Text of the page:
Tireless organizer Stavros and his safety divers had found time to go out spearfishing and caught a couple of huge groupers, so that evening we had a great barbecue at our hotel. Natalia arrived, looking well and happy, in time to have some of the fish. I had a long converstion with Herbert about the merits and problems of lanyards in sled diving, where he related a few stories that involved getting stuck. He seems to have a special knack for this, as he proceeded to show us the next day. First Rob and I did our no limits dives - I admit that this is the most fun I have had in a long time, and hope that my parents will not read this as I vaguely recall announcing something along the lines of: "well, people only die in no limits, which I am never going to do"...doh! Anyway, Herbert followed as soon as he had finished breathing the entire air available in the area, and proceeded to get stuck at over 100m at the bottom. It appears that he hooked the lanyard over the tiny cameramount and then also managed to make his worst fear come true and tangle the snap shackle (it is a mystery...) in such a way that he could not release it. Aparently he was down there wondering how long the guys would wait to engage the counterballast! In the end he was able to free himself and stay with us for a bit longer. This is good for me, as I intend to ask him to describe in detail how he manages to tangle himself, so I won't do it, too! So far I have not had a satisfactory answer, though, instead he has threatened to send me down first to test things.
Back in the boat, Rob King and I were greeted by the surprising view of a full moon over Sougia in the middle of the day. When our temporary blindness receded, we realized that it was not the moon, but Herbert's naked bottom - he had taken off his suit in the water and was clambering back into the boat, where his speedos were hanging up. Someone needs to explain to him the purpose of a pair of speedos before competitiors are struck by a permanent loss of eyesight...oh well, I am not really complaining, after all no one can deny that it is a perfectly nice bottom. Not sure if Rob agrees with me, I'll report back on his opinion...
Will Weak Wills Willy Withstand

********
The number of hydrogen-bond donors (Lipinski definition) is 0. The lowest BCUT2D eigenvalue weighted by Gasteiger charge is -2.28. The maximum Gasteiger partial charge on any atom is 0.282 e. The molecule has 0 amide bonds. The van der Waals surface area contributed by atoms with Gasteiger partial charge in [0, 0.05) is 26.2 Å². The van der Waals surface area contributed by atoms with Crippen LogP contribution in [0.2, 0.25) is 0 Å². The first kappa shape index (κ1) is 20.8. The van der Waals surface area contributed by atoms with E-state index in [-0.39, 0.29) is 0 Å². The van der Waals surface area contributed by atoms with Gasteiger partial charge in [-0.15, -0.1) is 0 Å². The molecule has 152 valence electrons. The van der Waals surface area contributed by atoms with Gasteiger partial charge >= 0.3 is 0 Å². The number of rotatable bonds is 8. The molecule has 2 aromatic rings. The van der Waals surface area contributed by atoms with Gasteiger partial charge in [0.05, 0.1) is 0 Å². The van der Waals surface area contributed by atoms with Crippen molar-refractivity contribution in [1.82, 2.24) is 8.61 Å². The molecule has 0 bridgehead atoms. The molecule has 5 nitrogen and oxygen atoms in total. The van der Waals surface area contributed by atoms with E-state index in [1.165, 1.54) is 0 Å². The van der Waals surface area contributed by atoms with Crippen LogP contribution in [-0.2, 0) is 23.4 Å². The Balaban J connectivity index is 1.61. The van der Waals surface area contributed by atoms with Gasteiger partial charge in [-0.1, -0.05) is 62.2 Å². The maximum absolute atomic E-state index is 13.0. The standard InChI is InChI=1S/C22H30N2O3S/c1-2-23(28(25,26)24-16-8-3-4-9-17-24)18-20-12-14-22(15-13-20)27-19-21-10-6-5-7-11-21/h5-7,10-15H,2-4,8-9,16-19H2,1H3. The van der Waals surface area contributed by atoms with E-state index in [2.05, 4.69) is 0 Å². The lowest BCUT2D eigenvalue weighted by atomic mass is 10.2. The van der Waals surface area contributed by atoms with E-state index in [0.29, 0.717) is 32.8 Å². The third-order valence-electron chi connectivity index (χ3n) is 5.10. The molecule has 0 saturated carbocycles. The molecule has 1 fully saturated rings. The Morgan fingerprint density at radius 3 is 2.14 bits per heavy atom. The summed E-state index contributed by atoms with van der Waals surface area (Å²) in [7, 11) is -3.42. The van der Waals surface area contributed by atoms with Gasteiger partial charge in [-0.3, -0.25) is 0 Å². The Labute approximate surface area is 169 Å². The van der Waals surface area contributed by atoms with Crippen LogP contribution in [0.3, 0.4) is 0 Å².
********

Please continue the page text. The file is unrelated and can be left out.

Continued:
Will Winram was up to his usual tricks and spent the first couple of training days in bed with a fever and aching bones. As freedivers who attended the worlds last year know, this is nothing but a clever tactik, for sure he will pull a monster dive out of the hat when it counts! He managed to get a few sled dives in in the last two days and is happy with his equalization, but reported that his important bits had shrunk to the size of a walnut when he hit the thermacline that resides between 60 and 70m. I will report back on the true temperature down there as soon as I have hit the depth myself.
Constant weight training is going well for Christian, Julie, Berangere and Natalia, who has been diving past 80m quite happily. She was joined by her personal doctor a couple of days ago, which is handy as the doctor speaks only russian and in the event of an accident can only communicate with the victim.
We all enjoyed a presentation in our favorite hangout (the Lotos Cafe) by Will Winram on his dives with huge tiger sharks, where he was trying to convince the audience that these animals are gentle giants, with varying rates of success. A shot of him petting the nose of a 4m shark sure looks impressive! Speculation why he wasn't eaten ran to questions of taste - he has lost weight during all his training, maybe he's too skinny for a tiger? Jokes aside, we applaud him for this work, any awareness raised in the true nature of sharks will help preserve these wonderful creatures.
Part two or why not be the first to read about Hanlis dives with the Tigersharks in South Africa.